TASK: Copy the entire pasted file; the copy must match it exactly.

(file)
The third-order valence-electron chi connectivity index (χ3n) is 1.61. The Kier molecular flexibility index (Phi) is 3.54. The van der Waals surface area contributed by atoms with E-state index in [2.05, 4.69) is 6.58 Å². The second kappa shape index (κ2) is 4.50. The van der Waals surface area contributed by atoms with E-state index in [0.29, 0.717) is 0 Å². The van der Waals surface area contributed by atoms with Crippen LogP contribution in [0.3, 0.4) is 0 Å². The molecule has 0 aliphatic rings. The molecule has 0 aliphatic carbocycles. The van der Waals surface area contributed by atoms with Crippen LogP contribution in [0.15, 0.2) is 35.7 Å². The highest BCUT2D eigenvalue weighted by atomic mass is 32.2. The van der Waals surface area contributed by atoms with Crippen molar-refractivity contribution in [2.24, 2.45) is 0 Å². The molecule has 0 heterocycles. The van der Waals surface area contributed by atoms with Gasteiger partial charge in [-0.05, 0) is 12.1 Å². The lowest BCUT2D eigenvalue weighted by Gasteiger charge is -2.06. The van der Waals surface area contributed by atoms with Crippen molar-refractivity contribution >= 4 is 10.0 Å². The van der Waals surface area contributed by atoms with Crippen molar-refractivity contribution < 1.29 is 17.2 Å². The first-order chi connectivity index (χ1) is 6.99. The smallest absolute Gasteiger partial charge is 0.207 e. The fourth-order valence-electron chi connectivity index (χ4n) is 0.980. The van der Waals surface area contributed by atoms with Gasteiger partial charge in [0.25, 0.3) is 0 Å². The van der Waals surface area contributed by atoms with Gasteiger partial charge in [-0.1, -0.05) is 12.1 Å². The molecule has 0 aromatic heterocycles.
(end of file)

The third-order valence-electron chi connectivity index (χ3n) is 1.61. The Kier molecular flexibility index (Phi) is 3.54. The van der Waals surface area contributed by atoms with E-state index in [2.05, 4.69) is 6.58 Å². The second kappa shape index (κ2) is 4.50. The van der Waals surface area contributed by atoms with E-state index in [0.29, 0.717) is 0 Å². The van der Waals surface area contributed by atoms with Crippen LogP contribution in [0.3, 0.4) is 0 Å². The molecule has 0 aliphatic rings. The molecule has 0 aliphatic carbocycles. The van der Waals surface area contributed by atoms with Crippen LogP contribution in [0.15, 0.2) is 35.7 Å². The highest BCUT2D eigenvalue weighted by atomic mass is 32.2. The van der Waals surface area contributed by atoms with Crippen molar-refractivity contribution in [2.24, 2.45) is 0 Å². The molecule has 0 heterocycles. The van der Waals surface area contributed by atoms with Gasteiger partial charge in [-0.05, 0) is 12.1 Å². The lowest BCUT2D eigenvalue weighted by Gasteiger charge is -2.06. The van der Waals surface area contributed by atoms with Crippen molar-refractivity contribution >= 4 is 10.0 Å². The van der Waals surface area contributed by atoms with Crippen molar-refractivity contribution < 1.29 is 17.2 Å². The first-order chi connectivity index (χ1) is 6.99. The smallest absolute Gasteiger partial charge is 0.207 e. The fourth-order valence-electron chi connectivity index (χ4n) is 0.980. The van der Waals surface area contributed by atoms with Gasteiger partial charge in [0.25, 0.3) is 0 Å². The van der Waals surface area contributed by atoms with Gasteiger partial charge in [-0.1, -0.05) is 12.1 Å². The molecule has 0 aromatic heterocycles.